It’s no accident that this deluxe 4-CD set uses the word “Nuggets” in its title; this is an apt reference to Lenny Kaye’s landmark 1972 compilation of psychedelic and garage rock. An even better touchstone, however, is Bomp’s follow-on series of Pebbles releases, which dug deeper into the world of one-off local and indie releases. In that sense, Surf-Age Nuggets is the Pebbles (with a touch of Las Vegas Grind) to earlier anthologies of major label releases, hit singles and nationally-known acts. Producer James Austin (who previously helmed Rhino’s Cowabunga! The Surf Box), focuses here on the impossibly rare and ephemeral: obscure singles that barely managed local distribution, with just a hint of rarities from a couple of well-known names. The result is a magnificent musical essay on the scene that flourished in the wake of surf music’s brief rise to commercial popularity.
Dozens of earlier collections have explored this DIY wave, but never in the luxuriousness of this set. Not only are the discs stuffed with 104 tracks (including a sprinkle of period radio spots and a 16-minute bonus montage hidden at the end of disc four), but the collection is housed in a wide 11 x 6 hardcover with a 60-page book of liner, song and band notes, full-color photographs and reproductions of picture sleeves, posters, period ads, comics and other ephemera. Although the material was sourced primarily from early ‘60s vinyl, unlike the first-state (that is, pops-and-clicks intact) condition of many collections of vintage singles, mastering engineer Jerry Peterson worked some very special voodoo in cleaning up the digital transcriptions. The complete lack of surface noise is a bit eerie, but the results remain largely true to the powerhouse mono vibe of a vintage 45.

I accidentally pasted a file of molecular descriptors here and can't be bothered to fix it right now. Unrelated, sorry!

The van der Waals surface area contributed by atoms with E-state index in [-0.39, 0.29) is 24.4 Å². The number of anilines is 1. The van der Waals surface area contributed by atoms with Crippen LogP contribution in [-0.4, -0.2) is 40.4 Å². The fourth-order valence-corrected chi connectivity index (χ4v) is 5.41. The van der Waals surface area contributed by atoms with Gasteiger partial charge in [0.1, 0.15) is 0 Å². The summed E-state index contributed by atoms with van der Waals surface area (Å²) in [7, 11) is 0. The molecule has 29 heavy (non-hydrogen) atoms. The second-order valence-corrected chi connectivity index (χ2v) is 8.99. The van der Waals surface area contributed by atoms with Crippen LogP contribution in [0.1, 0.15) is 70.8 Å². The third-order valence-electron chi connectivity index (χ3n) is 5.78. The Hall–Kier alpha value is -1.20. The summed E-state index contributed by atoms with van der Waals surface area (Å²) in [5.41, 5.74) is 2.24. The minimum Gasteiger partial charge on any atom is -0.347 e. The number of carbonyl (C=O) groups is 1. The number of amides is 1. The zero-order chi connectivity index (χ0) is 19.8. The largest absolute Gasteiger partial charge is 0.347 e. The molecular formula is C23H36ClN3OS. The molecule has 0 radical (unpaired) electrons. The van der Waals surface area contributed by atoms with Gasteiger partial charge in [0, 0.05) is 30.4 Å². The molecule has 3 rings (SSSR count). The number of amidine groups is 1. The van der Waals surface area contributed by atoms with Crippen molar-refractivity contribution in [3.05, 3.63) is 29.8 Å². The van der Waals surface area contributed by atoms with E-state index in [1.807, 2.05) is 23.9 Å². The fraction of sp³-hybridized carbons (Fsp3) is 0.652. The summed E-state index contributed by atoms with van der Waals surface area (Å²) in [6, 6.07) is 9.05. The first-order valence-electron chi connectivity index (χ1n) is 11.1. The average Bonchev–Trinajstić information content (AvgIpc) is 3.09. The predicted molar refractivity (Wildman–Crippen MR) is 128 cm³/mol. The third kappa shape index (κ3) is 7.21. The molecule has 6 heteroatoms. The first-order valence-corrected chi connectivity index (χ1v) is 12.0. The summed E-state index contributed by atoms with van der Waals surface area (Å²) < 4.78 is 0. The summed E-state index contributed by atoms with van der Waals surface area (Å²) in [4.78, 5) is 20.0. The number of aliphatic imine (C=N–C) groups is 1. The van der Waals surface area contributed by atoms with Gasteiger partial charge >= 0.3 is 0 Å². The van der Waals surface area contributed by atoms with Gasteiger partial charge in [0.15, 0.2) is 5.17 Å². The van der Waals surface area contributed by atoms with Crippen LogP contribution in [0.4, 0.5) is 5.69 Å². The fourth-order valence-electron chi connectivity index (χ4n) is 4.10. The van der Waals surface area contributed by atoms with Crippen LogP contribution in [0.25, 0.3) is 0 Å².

The selections are guitar-centric, beat-driven and up-tempo; a formula whose thousands of variations have yet to get old. This is the sound of four guys getting together in a garage, working up covers and a couple of originals, scoring a gig and getting a crack at recording. Being true to the period, what’s here isn’t all strictly surf music; there’s plenty of reverb-drenched Dick Dale-styled staccato picking, but instrumental rock was a bigger lineup into which musicians crowded from every state. California surf bands provided inspiration, but the twang of guitar slingers like Duane Eddy, Link Wray and Lonnie Mack also held sway. Most of these acts had brief careers, but this collection is more than a set of surf songs; it’s a soundtrack to an era in which surf culture captured the national attention, even among those who didn’t surf or listen to surf music. This is a document of a time when radios had only an AM band, and teen culture was on the rise. Paddle, turtle, hangout and catch this tasty wave! [©2012 Hyperbolium]